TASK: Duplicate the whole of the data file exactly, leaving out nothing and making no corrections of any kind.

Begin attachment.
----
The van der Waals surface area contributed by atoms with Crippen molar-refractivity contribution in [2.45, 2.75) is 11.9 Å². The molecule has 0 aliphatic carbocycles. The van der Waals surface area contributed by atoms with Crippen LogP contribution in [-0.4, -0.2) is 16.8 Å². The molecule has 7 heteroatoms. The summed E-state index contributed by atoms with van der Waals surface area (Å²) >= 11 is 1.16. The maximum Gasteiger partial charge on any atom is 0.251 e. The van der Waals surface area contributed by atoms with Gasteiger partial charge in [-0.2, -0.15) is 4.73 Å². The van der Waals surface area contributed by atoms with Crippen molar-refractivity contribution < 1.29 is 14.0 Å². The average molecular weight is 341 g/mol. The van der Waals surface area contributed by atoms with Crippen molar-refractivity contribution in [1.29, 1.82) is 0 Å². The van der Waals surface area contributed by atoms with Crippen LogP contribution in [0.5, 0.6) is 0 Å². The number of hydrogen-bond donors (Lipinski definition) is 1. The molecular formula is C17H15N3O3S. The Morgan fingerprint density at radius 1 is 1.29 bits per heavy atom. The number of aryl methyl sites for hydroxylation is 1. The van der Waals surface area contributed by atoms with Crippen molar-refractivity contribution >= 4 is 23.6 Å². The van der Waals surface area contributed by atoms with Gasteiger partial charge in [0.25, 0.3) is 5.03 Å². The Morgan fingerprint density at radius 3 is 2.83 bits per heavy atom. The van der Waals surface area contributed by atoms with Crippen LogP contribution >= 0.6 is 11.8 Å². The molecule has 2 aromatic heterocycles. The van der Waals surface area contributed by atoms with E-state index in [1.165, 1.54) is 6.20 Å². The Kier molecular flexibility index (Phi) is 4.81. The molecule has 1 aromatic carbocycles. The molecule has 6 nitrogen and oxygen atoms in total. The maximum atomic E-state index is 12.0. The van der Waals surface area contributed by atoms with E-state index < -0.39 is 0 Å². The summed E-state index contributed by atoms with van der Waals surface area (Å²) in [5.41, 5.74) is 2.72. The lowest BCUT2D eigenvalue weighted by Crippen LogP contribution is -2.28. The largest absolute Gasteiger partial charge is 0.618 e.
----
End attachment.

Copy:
The van der Waals surface area contributed by atoms with Crippen molar-refractivity contribution in [2.45, 2.75) is 11.9 Å². The molecule has 0 aliphatic carbocycles. The van der Waals surface area contributed by atoms with Crippen LogP contribution in [-0.4, -0.2) is 16.8 Å². The molecule has 7 heteroatoms. The summed E-state index contributed by atoms with van der Waals surface area (Å²) >= 11 is 1.16. The maximum Gasteiger partial charge on any atom is 0.251 e. The van der Waals surface area contributed by atoms with Gasteiger partial charge in [-0.2, -0.15) is 4.73 Å². The van der Waals surface area contributed by atoms with Crippen molar-refractivity contribution < 1.29 is 14.0 Å². The average molecular weight is 341 g/mol. The van der Waals surface area contributed by atoms with Crippen molar-refractivity contribution in [1.29, 1.82) is 0 Å². The van der Waals surface area contributed by atoms with Crippen LogP contribution in [0.5, 0.6) is 0 Å². The number of hydrogen-bond donors (Lipinski definition) is 1. The molecular formula is C17H15N3O3S. The Morgan fingerprint density at radius 1 is 1.29 bits per heavy atom. The number of aryl methyl sites for hydroxylation is 1. The van der Waals surface area contributed by atoms with Crippen molar-refractivity contribution >= 4 is 23.6 Å². The van der Waals surface area contributed by atoms with Gasteiger partial charge in [0.25, 0.3) is 5.03 Å². The Morgan fingerprint density at radius 3 is 2.83 bits per heavy atom. The van der Waals surface area contributed by atoms with Crippen LogP contribution >= 0.6 is 11.8 Å². The molecule has 2 aromatic heterocycles. The van der Waals surface area contributed by atoms with E-state index in [1.165, 1.54) is 6.20 Å². The Kier molecular flexibility index (Phi) is 4.81. The molecule has 1 aromatic carbocycles. The molecule has 6 nitrogen and oxygen atoms in total. The maximum atomic E-state index is 12.0. The van der Waals surface area contributed by atoms with E-state index < -0.39 is 0 Å². The summed E-state index contributed by atoms with van der Waals surface area (Å²) in [5.41, 5.74) is 2.72. The lowest BCUT2D eigenvalue weighted by Crippen LogP contribution is -2.28. The largest absolute Gasteiger partial charge is 0.618 e.